Were there residual areas of healing that needed to occur? I have forgiven those who hurt me. But were there still areas I needed to address?

After taking my first ever Uber ride from LAX, I knocked on Katie’s door. Entering, I was greeted with a lingering hug, which I gladly returned.

As twelve other women joined us, the extended hugs continued. Without words, we seemed to say “I’ve missed you. So very good to be with you again.”

One missing – we were 14!

I felt at home.

After a potluck lunch the 14 of us sat around the family room. We took turns updating each other on our lives. None of us are still with the organization we left, although one or two still volunteer with it. For four and a half hours we shared nonstop.

Patsy asked why I left. She had felt abandoned, another person walking away from her life. For 38 years some of these women had no idea why I left. I shared that I had lost trust in our President, with whom I’d worked very closely for 10 1/2 years. When he realized I no longer trusted him, he told me to leave town … that night. I didn’t have a chance to say goodbye. My sharing answered a long-held question for Pat, and I think brought some closure.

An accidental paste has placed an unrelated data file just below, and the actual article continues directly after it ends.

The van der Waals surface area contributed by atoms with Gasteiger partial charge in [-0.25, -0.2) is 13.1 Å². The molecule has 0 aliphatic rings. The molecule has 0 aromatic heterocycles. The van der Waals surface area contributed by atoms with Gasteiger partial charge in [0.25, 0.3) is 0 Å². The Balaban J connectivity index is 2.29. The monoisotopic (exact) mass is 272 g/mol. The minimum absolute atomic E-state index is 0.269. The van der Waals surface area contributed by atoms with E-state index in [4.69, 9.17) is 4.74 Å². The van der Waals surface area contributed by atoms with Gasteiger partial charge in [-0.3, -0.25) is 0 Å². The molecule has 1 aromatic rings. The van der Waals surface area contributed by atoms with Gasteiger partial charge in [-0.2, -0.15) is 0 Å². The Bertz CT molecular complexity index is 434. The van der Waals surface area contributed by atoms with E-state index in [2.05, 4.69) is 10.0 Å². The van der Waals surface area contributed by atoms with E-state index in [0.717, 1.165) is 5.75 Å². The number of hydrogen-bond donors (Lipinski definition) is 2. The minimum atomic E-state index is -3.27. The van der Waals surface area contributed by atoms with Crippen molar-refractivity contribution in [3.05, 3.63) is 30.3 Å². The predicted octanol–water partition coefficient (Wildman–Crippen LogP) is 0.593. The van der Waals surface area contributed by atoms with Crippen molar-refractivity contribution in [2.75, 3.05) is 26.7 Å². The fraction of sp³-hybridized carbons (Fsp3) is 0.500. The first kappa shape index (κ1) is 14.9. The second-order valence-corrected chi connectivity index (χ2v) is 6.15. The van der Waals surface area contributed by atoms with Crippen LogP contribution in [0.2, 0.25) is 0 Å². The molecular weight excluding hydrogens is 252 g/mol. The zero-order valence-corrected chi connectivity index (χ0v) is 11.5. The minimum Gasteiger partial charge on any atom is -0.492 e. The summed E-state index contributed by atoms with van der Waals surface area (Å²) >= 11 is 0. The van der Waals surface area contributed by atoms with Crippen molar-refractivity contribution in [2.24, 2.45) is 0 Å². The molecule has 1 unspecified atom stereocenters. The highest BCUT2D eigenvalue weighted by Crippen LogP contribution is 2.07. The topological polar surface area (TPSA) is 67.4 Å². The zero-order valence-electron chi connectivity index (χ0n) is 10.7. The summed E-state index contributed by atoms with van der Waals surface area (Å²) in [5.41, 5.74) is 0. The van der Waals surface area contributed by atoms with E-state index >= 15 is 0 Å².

But I had not walked away from the Lord we all loved.

The ability to ask and answer questions, the vulnerability we shared with each other, reestablished a foundation of trust among us. And I realized that I was the first, but certainly not the only one who experienced rejection and hurt in leaving that ministry.

We had prayed for a time of healing, of restoration. My text to Don said it all. “Ohhhhh. Myyyyyy.”

Have you had a difficult challenge with a ministry from which you needed healing? That changed your faith? That caused you to question God or service?

You’re not alone.  Let’s talk about it.

Next week I’ll share more of what I learned and experienced this weekend. Still processing!

Hope for Women and Children in Crisis

Glass walls surrounded from floor to ceiling. With a 110-foot high domed ceiling above us, Don and I climbed the stairs to the mezzanine where h’ors d’oevres and drinks were being served. With a view of downtown San Jose all around the City Hall Rotunda, we met our friends Bonnie and Bill Fitzgerald, who had invited us to the Hearts of Gold Gala for Cityteam’s Women’s Ministries.